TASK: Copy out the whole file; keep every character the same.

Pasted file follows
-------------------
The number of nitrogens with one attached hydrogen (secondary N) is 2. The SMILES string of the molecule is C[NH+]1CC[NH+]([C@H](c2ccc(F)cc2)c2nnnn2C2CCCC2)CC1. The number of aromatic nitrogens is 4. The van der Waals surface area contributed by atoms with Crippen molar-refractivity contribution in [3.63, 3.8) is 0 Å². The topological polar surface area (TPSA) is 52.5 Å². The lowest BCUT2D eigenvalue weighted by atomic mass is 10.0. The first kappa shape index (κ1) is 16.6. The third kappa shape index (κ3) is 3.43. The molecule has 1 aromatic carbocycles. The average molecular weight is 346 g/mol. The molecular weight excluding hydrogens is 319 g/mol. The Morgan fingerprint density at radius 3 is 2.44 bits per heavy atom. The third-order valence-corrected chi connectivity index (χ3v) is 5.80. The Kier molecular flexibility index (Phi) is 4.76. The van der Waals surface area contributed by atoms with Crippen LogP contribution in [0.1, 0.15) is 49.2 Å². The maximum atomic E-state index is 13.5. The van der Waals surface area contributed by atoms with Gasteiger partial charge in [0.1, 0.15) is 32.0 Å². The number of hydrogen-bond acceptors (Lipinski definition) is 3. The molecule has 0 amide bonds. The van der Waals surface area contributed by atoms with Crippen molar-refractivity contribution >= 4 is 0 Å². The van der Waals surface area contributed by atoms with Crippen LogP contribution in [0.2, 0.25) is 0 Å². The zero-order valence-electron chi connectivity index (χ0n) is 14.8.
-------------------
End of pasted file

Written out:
The number of nitrogens with one attached hydrogen (secondary N) is 2. The SMILES string of the molecule is C[NH+]1CC[NH+]([C@H](c2ccc(F)cc2)c2nnnn2C2CCCC2)CC1. The number of aromatic nitrogens is 4. The van der Waals surface area contributed by atoms with Crippen molar-refractivity contribution in [3.63, 3.8) is 0 Å². The topological polar surface area (TPSA) is 52.5 Å². The lowest BCUT2D eigenvalue weighted by atomic mass is 10.0. The first kappa shape index (κ1) is 16.6. The third kappa shape index (κ3) is 3.43. The molecule has 1 aromatic carbocycles. The average molecular weight is 346 g/mol. The molecular weight excluding hydrogens is 319 g/mol. The Morgan fingerprint density at radius 3 is 2.44 bits per heavy atom. The third-order valence-corrected chi connectivity index (χ3v) is 5.80. The Kier molecular flexibility index (Phi) is 4.76. The van der Waals surface area contributed by atoms with Crippen LogP contribution in [0.1, 0.15) is 49.2 Å². The maximum atomic E-state index is 13.5. The van der Waals surface area contributed by atoms with Gasteiger partial charge in [0.1, 0.15) is 32.0 Å². The number of hydrogen-bond acceptors (Lipinski definition) is 3. The molecule has 0 amide bonds. The van der Waals surface area contributed by atoms with Crippen molar-refractivity contribution >= 4 is 0 Å². The van der Waals surface area contributed by atoms with Crippen LogP contribution in [0.2, 0.25) is 0 Å². The zero-order valence-electron chi connectivity index (χ0n) is 14.8.